Sermon Commentary for Sunday, January 7, 2018
Genesis 1:1-5 Commentary
Questions about the “beginning” (1) of the universe, earth and people intrigue at least some of us. So God’s people sometimes turn to passages like Genesis 1:1-5 for answers to those questions. Yet wise people also ask whether Genesis is even interested in those increasingly divisive issues.
To honestly answer questions about creation’s beginnings, God’s children ask just why God inspired someone to write Genesis in the first place. I Timothy 3:16 insists “all Scripture is … useful for teaching … so that the man of God may be thoroughly equipped for every good work.”
That suggests that God inspired someone to write Genesis in order to, among other things, teach us about our gracious God who creates life. After all, once we know about God, we’re better equipped us to respond to God’s grace with our good work for the Lord.
Confusion about God was rampant in the ancient world in which Genesis was written. Israel also proved to be vulnerable to such confusion. Citizens of the 21st century are also naturally susceptible to misunderstandings about God.
In Old Testament times not just the Israelites but everyone believed gods existed. Those gods had all sorts of different active roles, including in creation. So, for example, the Babylonian creation account starts with a rowdy bunch of gods that rebel against the boss god, Marduk. He dictates the creation of savage humanity that will serve as the gods’ slaves. Marduk, however, creates those savages out of the blood of one of the rebellious gods’ that he has murdered.
How, then, could God teach an Israel that had spent hundreds of years enslaved in a spiritually confused Egypt about God’s real nature? How could God prepare Israel for life in spiritually chaotic neighborhoods like the land of promise and the Babylon into which God later exiled her?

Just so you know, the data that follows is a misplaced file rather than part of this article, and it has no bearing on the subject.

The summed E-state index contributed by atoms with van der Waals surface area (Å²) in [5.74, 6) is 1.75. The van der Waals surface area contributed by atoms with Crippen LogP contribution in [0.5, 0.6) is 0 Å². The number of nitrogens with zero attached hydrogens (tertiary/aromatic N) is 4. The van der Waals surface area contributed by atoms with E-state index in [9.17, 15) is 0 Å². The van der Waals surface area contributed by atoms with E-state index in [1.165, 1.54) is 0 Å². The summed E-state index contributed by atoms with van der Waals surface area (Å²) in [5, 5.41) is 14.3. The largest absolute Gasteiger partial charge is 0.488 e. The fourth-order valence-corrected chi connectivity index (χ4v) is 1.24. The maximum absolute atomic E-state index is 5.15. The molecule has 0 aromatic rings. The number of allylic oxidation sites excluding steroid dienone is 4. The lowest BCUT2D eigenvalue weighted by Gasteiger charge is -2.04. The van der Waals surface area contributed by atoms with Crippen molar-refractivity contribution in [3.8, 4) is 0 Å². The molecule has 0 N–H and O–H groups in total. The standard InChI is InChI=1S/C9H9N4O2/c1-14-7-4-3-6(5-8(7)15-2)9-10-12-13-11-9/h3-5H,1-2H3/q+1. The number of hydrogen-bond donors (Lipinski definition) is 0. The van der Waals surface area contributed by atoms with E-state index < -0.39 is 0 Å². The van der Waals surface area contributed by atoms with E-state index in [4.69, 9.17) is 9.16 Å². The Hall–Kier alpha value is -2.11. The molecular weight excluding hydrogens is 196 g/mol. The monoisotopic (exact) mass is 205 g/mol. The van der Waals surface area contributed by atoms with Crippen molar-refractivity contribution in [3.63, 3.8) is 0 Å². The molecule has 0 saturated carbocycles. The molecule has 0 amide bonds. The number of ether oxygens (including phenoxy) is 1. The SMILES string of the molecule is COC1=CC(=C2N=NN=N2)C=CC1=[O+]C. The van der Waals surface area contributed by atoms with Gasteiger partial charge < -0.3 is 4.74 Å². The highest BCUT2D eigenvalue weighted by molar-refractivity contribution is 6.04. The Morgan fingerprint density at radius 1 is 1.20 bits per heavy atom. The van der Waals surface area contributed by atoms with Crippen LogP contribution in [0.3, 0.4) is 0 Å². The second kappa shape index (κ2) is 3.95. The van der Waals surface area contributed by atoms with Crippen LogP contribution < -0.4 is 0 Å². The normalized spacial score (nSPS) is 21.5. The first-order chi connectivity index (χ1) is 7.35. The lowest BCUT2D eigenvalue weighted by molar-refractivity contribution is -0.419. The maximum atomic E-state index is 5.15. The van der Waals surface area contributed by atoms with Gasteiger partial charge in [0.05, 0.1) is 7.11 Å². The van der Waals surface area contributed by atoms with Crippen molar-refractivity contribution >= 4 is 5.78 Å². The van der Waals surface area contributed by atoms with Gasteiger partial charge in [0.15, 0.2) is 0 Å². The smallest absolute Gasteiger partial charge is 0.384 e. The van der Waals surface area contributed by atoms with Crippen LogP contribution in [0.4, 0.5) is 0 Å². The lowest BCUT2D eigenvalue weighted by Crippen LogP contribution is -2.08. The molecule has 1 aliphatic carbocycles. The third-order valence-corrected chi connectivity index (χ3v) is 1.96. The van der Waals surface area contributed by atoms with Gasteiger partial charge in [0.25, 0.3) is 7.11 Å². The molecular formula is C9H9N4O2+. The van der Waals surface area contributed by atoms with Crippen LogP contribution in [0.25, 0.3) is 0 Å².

How does the Church prepare its children for life in a world that samples from a perhaps even bigger buffet of gods? How does the Church prepare its members to live and work in a world that has so many different ideas about God?
Don’t we try to teach our children about the God whom we profess reveals himself to us in both the Scriptures and in creation? And as we mature in our faith we also seek to learn more and more about the God who both creates and saves us.
Genesis 1:1-5 is one such teaching and learning tool. It’s in part God’s response to the plethora of gods in which people have nearly always believed. In fact, all of Genesis is a kind of passionate argument against all of the false gods we naturally and so eagerly worship.
The Old Testament text the Lectionary appoints for this Sunday insists right from its opening words that there is, for example, only one, not many gods. Light and darkness, as well as the sun, moon and stars are not, as Israel’s neighbors assumed, creators, but creatures. The planets are part of God’s creation and so do not, as some of our contemporaries believe, control our destiny.
So while Genesis 1:1-5 insists God is intimately involved with what God creates, it also reminds its hearers that creation isn’t itself divine. As a result, things like light and darkness can’t destroy us because they’re creatures, not gods.
Our text basically announces that the God who enters into relationship with God’s people is also the Creator of everything that is created. In the light of the New Testament we profess that the God who saves us in Jesus Christ is the One who “created the heavens and the earth.”
Genesis divides its description of that creative work into six “days.” Each, including the one that this Sunday’s lesson focuses on, follows the same pattern. Every “day” begins with an announcement: “And God said …” (3). So our text reminds us that while our world’s origins may look random, its design isn’t accidental. Creation is what it is because God somehow speaks.
Our text then insists that on each day, including the first “day” “there was” (3). When, after all, God speaks, things happen exactly as God commands. As Old Testament scholar Bruce Waltke notes, God’s word is finally irresistible and creative.
So while many religions believed that creation emerged from a battle among the gods, Genesis insists that God fights no one to create the heavens and the earth. God simply speaks, and creation somehow happens.